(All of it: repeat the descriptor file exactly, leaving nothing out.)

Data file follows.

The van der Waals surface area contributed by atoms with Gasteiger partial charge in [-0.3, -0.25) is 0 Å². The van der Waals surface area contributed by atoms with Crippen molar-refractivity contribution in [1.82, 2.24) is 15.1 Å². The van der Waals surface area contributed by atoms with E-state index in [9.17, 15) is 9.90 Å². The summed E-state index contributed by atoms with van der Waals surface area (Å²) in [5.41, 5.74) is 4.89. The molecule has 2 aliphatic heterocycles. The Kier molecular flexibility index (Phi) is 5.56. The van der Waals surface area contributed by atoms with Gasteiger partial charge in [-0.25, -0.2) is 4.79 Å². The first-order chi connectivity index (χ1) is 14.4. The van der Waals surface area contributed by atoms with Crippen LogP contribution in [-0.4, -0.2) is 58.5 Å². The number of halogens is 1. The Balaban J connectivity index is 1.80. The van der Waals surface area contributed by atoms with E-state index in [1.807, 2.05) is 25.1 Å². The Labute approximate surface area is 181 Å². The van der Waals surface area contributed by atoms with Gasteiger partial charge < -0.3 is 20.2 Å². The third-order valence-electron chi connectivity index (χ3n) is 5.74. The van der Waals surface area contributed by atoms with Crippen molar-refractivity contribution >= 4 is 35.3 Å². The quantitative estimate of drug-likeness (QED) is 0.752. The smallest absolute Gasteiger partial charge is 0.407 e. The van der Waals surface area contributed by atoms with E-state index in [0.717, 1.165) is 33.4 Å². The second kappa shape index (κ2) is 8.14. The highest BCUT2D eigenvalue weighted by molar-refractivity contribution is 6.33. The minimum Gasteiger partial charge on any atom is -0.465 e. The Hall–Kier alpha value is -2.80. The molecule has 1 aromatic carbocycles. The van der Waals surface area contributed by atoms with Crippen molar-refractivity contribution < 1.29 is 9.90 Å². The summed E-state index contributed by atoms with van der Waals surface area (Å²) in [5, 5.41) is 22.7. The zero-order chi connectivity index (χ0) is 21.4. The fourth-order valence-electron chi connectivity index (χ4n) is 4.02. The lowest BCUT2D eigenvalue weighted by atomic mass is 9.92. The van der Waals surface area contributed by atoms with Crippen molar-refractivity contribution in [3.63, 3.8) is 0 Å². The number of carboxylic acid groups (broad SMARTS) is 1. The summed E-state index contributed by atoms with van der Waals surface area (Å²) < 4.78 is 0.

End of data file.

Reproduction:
The van der Waals surface area contributed by atoms with Gasteiger partial charge in [-0.3, -0.25) is 0 Å². The van der Waals surface area contributed by atoms with Crippen molar-refractivity contribution in [1.82, 2.24) is 15.1 Å². The van der Waals surface area contributed by atoms with E-state index in [9.17, 15) is 9.90 Å². The summed E-state index contributed by atoms with van der Waals surface area (Å²) in [5.41, 5.74) is 4.89. The molecule has 2 aliphatic heterocycles. The Kier molecular flexibility index (Phi) is 5.56. The van der Waals surface area contributed by atoms with Gasteiger partial charge in [-0.25, -0.2) is 4.79 Å². The first-order chi connectivity index (χ1) is 14.4. The van der Waals surface area contributed by atoms with Crippen LogP contribution in [-0.4, -0.2) is 58.5 Å². The number of halogens is 1. The Balaban J connectivity index is 1.80. The van der Waals surface area contributed by atoms with E-state index in [1.807, 2.05) is 25.1 Å². The Labute approximate surface area is 181 Å². The van der Waals surface area contributed by atoms with Gasteiger partial charge < -0.3 is 20.2 Å². The third-order valence-electron chi connectivity index (χ3n) is 5.74. The van der Waals surface area contributed by atoms with Crippen molar-refractivity contribution >= 4 is 35.3 Å². The quantitative estimate of drug-likeness (QED) is 0.752. The smallest absolute Gasteiger partial charge is 0.407 e. The van der Waals surface area contributed by atoms with E-state index in [0.717, 1.165) is 33.4 Å². The second kappa shape index (κ2) is 8.14. The highest BCUT2D eigenvalue weighted by molar-refractivity contribution is 6.33. The minimum Gasteiger partial charge on any atom is -0.465 e. The Hall–Kier alpha value is -2.80. The molecule has 1 aromatic carbocycles. The van der Waals surface area contributed by atoms with Crippen molar-refractivity contribution < 1.29 is 9.90 Å². The summed E-state index contributed by atoms with van der Waals surface area (Å²) in [5, 5.41) is 22.7. The zero-order chi connectivity index (χ0) is 21.4. The fourth-order valence-electron chi connectivity index (χ4n) is 4.02. The lowest BCUT2D eigenvalue weighted by atomic mass is 9.92. The van der Waals surface area contributed by atoms with Crippen molar-refractivity contribution in [3.63, 3.8) is 0 Å². The number of carboxylic acid groups (broad SMARTS) is 1. The summed E-state index contributed by atoms with van der Waals surface area (Å²) < 4.78 is 0.